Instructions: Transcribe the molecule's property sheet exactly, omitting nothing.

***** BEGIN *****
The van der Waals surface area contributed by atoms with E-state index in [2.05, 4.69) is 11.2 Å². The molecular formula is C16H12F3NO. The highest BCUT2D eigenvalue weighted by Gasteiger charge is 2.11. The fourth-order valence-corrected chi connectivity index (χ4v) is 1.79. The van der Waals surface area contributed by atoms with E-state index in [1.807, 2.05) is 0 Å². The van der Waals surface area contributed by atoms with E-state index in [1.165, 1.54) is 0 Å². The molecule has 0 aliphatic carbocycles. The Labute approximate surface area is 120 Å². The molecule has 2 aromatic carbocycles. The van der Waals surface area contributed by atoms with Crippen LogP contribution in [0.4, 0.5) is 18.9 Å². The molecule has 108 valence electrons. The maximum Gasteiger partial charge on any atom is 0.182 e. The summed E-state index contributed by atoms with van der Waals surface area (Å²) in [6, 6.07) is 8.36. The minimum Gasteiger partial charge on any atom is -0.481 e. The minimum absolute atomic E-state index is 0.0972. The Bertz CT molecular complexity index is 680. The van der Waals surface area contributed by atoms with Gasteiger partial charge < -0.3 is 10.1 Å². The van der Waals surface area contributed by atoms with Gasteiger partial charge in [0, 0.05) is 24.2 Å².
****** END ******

The van der Waals surface area contributed by atoms with E-state index in [2.05, 4.69) is 11.2 Å². The molecular formula is C16H12F3NO. The highest BCUT2D eigenvalue weighted by Gasteiger charge is 2.11. The fourth-order valence-corrected chi connectivity index (χ4v) is 1.79. The van der Waals surface area contributed by atoms with E-state index in [1.807, 2.05) is 0 Å². The van der Waals surface area contributed by atoms with E-state index in [1.165, 1.54) is 0 Å². The molecule has 0 aliphatic carbocycles. The Labute approximate surface area is 120 Å². The molecule has 2 aromatic carbocycles. The van der Waals surface area contributed by atoms with Crippen LogP contribution in [0.4, 0.5) is 18.9 Å². The molecule has 108 valence electrons. The maximum Gasteiger partial charge on any atom is 0.182 e. The summed E-state index contributed by atoms with van der Waals surface area (Å²) in [6, 6.07) is 8.36. The minimum Gasteiger partial charge on any atom is -0.481 e. The minimum absolute atomic E-state index is 0.0972. The Bertz CT molecular complexity index is 680. The van der Waals surface area contributed by atoms with Gasteiger partial charge < -0.3 is 10.1 Å². The van der Waals surface area contributed by atoms with Gasteiger partial charge in [0, 0.05) is 24.2 Å².